Follow up questions for John List after Tim Ferriss podcast
I recently listened to the excellent and thought-provoking Tim Ferriss podcast with John List. Here are some of my thoughts and questions. The episode is far-reaching, but the most interesting elements were the research conducted into Uber riders tipping behaviours.
From the UChicago news announcement:
"In addition, we were able to go beyond simple measurement and answer the 'whys' behind tipping. In so doing, we can provide a unique glimpse of social preferences in the field and provide insights into how norms and defaults work in tandem to change behaviors."
- Are the 'whys' behind tipping in this paper generalisable even to other rideshare companies? John mentions in the episode that Uber implemented tipping in the wake of the #deleteUber campaign.
From the podcast:
I was the Chief Economist at Uber back in 2017. And TK, Travis Kalanick, came to me and said, "John, you need to help us keep the drivers in Uber because there's this crazy "Delete Uber" campaign, #DeleteUber campaign, that's killing us on both the driver and the rider side." And my solution back then was, let's roll out tipping on the app.
How does the propensity to tip track with the sentiment on Uber in general? Could it be inversely correlated? I don't have sentiment data like this and couldn't find much online. However, I am sure that Uber can afford tools like BrandWatch or even have their own internal measuring and metrics. I looked up a few phrases in Google Trends, but I couldn't see anything too meaningful. It did show an expected spike in searches for the term "Delete Uber", as John refers to.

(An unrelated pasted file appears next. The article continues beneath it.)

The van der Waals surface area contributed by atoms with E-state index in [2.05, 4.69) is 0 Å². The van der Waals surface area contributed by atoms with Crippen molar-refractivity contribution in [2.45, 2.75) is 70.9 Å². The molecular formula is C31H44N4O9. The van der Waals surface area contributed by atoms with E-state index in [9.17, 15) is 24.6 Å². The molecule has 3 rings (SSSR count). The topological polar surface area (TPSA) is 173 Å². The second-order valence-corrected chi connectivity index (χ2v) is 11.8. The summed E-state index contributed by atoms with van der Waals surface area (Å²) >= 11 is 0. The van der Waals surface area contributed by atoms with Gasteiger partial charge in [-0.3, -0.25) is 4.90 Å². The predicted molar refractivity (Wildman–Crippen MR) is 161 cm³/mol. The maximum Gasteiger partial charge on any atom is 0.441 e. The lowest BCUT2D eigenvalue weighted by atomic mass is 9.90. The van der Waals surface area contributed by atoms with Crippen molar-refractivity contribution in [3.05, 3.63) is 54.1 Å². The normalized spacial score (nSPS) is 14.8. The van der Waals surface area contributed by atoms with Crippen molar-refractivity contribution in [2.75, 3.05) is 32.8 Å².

How does tipping behaviour track with macro trends? Does this account for more variability than the differences observed with 5-star riders?
How was it verified that riders understood things the same way internal Uber staff did, like John and the team? For example, it was mentioned that riders don't get asked to tip until the driver has already rated them. I understood this to be implying that it was not affecting outcomes; however, John and other Uber employees knew the exact workings through their employment. I've never worked with or for Uber, and I assumed that the drivers were asked to rate the rider after tips. This definitely impacted my inclination for tipping! Of course, stating that it is a study limitation is entirely valid. Field studies inherently expose these kinds of challenges.
I'm not a data scientist by trade nor a researcher, so there may be inherent flaws in these questions that I am missing. When I listened to the podcast episode, I was so curious that I made notes and then tried to find answers in the published paper itself.
John, Tim, if you happen to read this and can answer any of the above or point me to some sources with more information, I would love to know more! If anyone has any insights on these questions, please get in touch and let me know.
References and credits
The Drivers of Social Preferences: Evidence from a Nationwide Tipping Field Experiment Bharat Chandar, Uri Gneezy, John A. List, and Ian Muir
Nearly two-thirds of Uber riders never tip, study finds